Last week we had former market darling JB Hi-Fi (ASX: JBH) warning on profits. Today, Billabong International (ASX: BBG) wiped out, its shares plunging over 40 per cent after the company revealed a significant deterioration in the critical pre-Christmas trading period.
We labelled Billabong as a purely speculative investment opportunity, with some justification. I’m currently deep-diving into the Billabong trading update and accounts. Although some investors may be tempted to buy Billabong shares after the massive collapse in their share price, experience tells me there is no need to rush. As ever, patience is key.
How low can it go?
The current share price of $2.15 is low enough to merit further investigation. That said, with a heavy debt load and high interest payments, Billabong is definitely not a safe investment.
A large write-down of intangibles could easily send earnings into the red.
With $1.3 billion in intangible assets, and less than $1.2 billion in equity, Billabong shareholders don’t own any tangible assets. Is the Billabong brand alone worth close to half a billion dollars? Then again, at $2.15, Billabong has a market cap of $540 million and an enterprise value — market cap plus net debt —of just over one billion. So it’s worth digging deeper.
Could debt wipe Billabong shareholders out?
With a heavy debt load and high interest payments it is no wonder Billabong has engaged Goldman Sachs for a strategic capital structure review.
This review includes an assessment of all potential alternatives to strengthen the Company’s capital structure in light of the existing operating environment and the risk for further deterioration … while nothing has been ruled out, raising equity is not the preferred path at this time as the Company is reviewing other options.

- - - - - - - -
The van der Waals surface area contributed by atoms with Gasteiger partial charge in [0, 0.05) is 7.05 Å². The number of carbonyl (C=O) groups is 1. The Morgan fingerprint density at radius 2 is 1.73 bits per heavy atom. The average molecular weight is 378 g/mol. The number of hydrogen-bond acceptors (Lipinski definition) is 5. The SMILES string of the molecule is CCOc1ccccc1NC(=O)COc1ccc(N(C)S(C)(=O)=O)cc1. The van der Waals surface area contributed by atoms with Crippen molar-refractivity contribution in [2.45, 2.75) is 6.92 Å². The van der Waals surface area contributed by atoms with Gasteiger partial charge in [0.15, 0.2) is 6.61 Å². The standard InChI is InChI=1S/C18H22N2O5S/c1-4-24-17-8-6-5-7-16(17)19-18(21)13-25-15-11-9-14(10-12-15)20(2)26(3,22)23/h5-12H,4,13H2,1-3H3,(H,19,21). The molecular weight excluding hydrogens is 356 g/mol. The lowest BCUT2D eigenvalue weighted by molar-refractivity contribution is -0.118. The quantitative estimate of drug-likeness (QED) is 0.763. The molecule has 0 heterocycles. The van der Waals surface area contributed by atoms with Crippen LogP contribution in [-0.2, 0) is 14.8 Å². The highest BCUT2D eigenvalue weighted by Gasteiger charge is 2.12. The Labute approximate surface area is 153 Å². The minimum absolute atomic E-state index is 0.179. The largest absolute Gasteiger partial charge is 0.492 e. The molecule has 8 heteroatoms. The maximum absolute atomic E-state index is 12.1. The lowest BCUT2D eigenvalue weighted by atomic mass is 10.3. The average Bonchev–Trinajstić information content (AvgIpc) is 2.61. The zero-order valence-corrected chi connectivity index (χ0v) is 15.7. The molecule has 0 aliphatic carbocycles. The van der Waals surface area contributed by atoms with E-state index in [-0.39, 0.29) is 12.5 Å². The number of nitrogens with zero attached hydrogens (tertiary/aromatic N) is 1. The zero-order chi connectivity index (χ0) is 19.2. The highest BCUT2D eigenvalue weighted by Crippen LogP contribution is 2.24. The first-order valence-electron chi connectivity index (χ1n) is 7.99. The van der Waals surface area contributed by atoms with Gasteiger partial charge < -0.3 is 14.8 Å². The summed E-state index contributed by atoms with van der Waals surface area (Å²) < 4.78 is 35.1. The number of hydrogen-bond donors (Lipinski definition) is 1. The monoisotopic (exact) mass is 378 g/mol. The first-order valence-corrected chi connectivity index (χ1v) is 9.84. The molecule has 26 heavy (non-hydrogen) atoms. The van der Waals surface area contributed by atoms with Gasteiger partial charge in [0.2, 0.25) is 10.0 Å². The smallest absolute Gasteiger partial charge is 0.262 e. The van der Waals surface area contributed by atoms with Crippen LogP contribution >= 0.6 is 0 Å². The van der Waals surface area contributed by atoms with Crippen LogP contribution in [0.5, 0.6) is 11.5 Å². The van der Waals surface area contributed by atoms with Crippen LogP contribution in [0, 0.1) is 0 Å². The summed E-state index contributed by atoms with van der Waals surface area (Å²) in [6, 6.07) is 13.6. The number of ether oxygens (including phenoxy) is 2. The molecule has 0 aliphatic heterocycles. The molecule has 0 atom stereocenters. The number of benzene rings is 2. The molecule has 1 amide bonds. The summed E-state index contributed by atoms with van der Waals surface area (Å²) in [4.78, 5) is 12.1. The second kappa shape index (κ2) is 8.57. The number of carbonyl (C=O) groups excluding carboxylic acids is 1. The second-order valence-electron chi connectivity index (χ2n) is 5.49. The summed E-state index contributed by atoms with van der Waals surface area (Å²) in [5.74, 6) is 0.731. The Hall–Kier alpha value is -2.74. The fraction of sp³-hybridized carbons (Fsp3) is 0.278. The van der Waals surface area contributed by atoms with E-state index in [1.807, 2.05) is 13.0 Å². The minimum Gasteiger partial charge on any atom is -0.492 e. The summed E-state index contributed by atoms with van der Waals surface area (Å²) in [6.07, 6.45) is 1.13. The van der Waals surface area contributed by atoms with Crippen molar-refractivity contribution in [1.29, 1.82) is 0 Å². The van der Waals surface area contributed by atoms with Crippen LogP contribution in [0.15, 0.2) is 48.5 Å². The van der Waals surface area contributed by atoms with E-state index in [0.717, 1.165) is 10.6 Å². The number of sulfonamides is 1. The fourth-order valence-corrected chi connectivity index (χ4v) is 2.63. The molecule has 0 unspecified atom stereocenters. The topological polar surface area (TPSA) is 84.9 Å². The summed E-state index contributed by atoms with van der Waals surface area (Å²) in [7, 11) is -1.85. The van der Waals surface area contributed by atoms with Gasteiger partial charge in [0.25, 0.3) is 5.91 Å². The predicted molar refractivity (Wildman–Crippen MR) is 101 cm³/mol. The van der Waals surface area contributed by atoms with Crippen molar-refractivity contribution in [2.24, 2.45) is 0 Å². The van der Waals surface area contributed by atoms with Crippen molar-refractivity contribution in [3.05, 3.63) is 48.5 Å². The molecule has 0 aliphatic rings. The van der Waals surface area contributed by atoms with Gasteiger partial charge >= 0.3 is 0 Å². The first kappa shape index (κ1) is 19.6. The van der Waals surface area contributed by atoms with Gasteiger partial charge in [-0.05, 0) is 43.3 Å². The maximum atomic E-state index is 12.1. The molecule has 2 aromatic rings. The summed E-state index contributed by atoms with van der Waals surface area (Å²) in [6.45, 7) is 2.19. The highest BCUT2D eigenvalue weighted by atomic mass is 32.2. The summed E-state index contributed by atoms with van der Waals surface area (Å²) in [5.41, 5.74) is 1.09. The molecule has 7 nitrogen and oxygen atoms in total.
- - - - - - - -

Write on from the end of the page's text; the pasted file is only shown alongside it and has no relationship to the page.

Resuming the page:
Of course an equity raising is not the favourite path!
No-one ever wants to admit failure. No-one wants to go cap in hand to the owners, especially at the worst possible time to raise equity — right now as the share price is hitting lows not seen in 11 years!
Are the cash flows and management strong?
No. Over the last six years the business has consumed $174 million more than operations have produced. And key management performance statistics have been in free-fall.
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Billabong’s board and management chose a poor time to leverage the balance sheet and expand in to bricks and mortar retailing. They have significantly increased shareholders risk without a commensurate increase in the potential rewards. Bad capital management is a corporate sin and red flag.
A clear view of its debt, and its duration and covenants, is the next step. Then an examination of if it’s cheap enough to risk getting into bed with poor management.
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